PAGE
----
3A1. General. In submarines as in all ships,
a certain amount of water from various
sources accumulates inside the hull. The most
important of these sources include:
1. Leakage at-glands around the propeller
shafts, pitometer log, sound gear, periscopes,
and similar equipment.
2. Draining of air flasks, manifold drain
pans, conning tower deck, gun access trunk,
and escape trunk.
3. Condensation from air-conditioning
This water drains off into the bilges and
wells where a number of bilge sumps with
strainers are provided from which the bilge
water can be pumped.
The bilge sumps and wells are pumped
periodically to prevent the excess free water
from overflowing the bilges and interfering
with the operation of the submarine. This
water is pumped out by the drain system
which consists essentially of the drain pump
and the piping connecting the pump with the
sumps and other drainage points in the submarine. Reference to the general arrangement
shown in Figure 3-9 will be helpful in understanding the functional description which follows.
3A2. Functional description. The drain pump,
located in the pump room, provides suction
for the drain system. The pump is started and
stopped by means of an electric push-button
switch located nearby in the pump room. The
drain pump has a suction and a discharge connection. A suction line equipped with a
strainer and a sight glass connects the suction
side of the pump with the main forward and
after drain lines, usually called the drain line
forward and the drain line aft. The drain line
forward and the drain line aft can be cut off
by shutting their respective stop valves, located in the pump room.
In Figure 3-9, proceeding forward from
the pump room, it an be seen that the drain
line forward extends to the forward torpedo
room and provides pumping connections for
the two bilges and the pitometer log well in
the after section of the torpedo room. The
drain line terminates at the forward bilge
manifold, with two valves controlling the suction from the poppet valve drain tank and
the forward bilge.
The escape trunk drain opens into the
forward torpedo room; the water drains directly onto the deck and eventually empties
into the bilges.
There are no drain line connections in the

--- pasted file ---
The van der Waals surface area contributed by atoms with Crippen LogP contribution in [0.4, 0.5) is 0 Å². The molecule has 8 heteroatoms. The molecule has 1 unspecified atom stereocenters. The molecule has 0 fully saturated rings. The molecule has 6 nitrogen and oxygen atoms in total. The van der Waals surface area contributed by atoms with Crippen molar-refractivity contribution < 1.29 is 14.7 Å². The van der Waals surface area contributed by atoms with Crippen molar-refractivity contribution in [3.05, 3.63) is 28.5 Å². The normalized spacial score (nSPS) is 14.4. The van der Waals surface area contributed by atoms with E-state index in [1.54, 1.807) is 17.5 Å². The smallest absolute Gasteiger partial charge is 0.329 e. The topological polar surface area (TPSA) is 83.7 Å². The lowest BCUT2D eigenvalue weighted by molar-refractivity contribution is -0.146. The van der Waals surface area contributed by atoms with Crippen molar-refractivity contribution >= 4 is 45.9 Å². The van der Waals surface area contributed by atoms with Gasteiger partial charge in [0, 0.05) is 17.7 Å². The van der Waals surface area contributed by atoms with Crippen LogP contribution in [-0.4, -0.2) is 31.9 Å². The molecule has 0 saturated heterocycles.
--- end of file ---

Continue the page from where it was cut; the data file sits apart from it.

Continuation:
forward battery compartment.
The drain line aft extends to the after
torpedo room and contains pumping connections to the sumps in the compartments in the
after section of the submarine. There are no
drain line connections in the after battery
compartment. The forward engine room has
two bilge sumps connecting with the drain
line aft through two individual lines. The
after engine room also has two bilge sumps
which connect to the drain line by means of
two separate lines. In addition to the bilge
sump pumping connections, the drain line aft
contains also a suction line to the collecting
tank, making it possible for water from the
collecting tank to be pumped out through the
There is one bilge sump in the motor
The drain line aft terminates in the after
bilge manifold in the after torpedo room.
Here too, the manifold contains two valves,
controlling suction from the forward and
after bilge sumps.
Returning now to the pump room, the
drain pump suction line carries a branch connection to the pump room bilge manifold.
This manifold contains three valves controlling suction from the three pump room bilge
Figure 3-1. Drain pump.
The drain water from the gun access
trunk, the cable trunk, the periscopes, and the
antenna wells empties into the pump room
bilge and collects in the sumps from which
it is pumped when required.
The drain pump has three points to
which it may discharge: 1) the overboard discharge; 2) the compensating water main; and
3) the trim system. In addition, the drain
pump is so interconnected with the trim manifold that it can discharge water into the trim
system instead of into its own piping. This
interconnection permits the use of either the
drain pump or the trim pump with either the
trim or the drain system, in the event that one
of the two pumps is not in operating condition.
Every branch suction line to the bilge
sumps has its own bilge stop valve. When it
is desired to pump out certain bilge sumps,
or wells, the valves leading from them to the
drain line and the pump are opened. The required discharge valves are then opened to
the overboard discharge, the compensating
water main, or the trim system, depending
upon the conditions. Then the drain pump is
started and the pumping begins. When the
pumping is completed, the pump is stopped,
and the valves to the various lines used in the
operation are shut.
The drain system can discharge the bilge
water directly overboard, into the expansion
tank through the compensating water main,
or into the trim system through the trim manifold.
Bilge water should not be discharged directly overboard if there is danger of detection by the enemy, because the oil in it will
rise to the surface, indicating the presence of
the submarine. Instead, bilge water should be
pumped into the expansion tank, where the
water separates from the oil before being discharged overboard.
If the trim system is used to receive the
bilge drainage, it is possible to pump this
water into the variable ballast tanks. But this
may be a hazard to security, because discharging variable tanks to sea during trimming
operations will allow bilge oil to rise to the
surface, leaving the telltale oil slick.
B. DRAIN PUMP
3B1. Source of power. An electric motor,
rated at 10 horsepower and 1150 revolutions
per minute, is used to drive the drain pump
through-a worm and worm gear assembly as
shown in Figure 3-1. The two types of pumps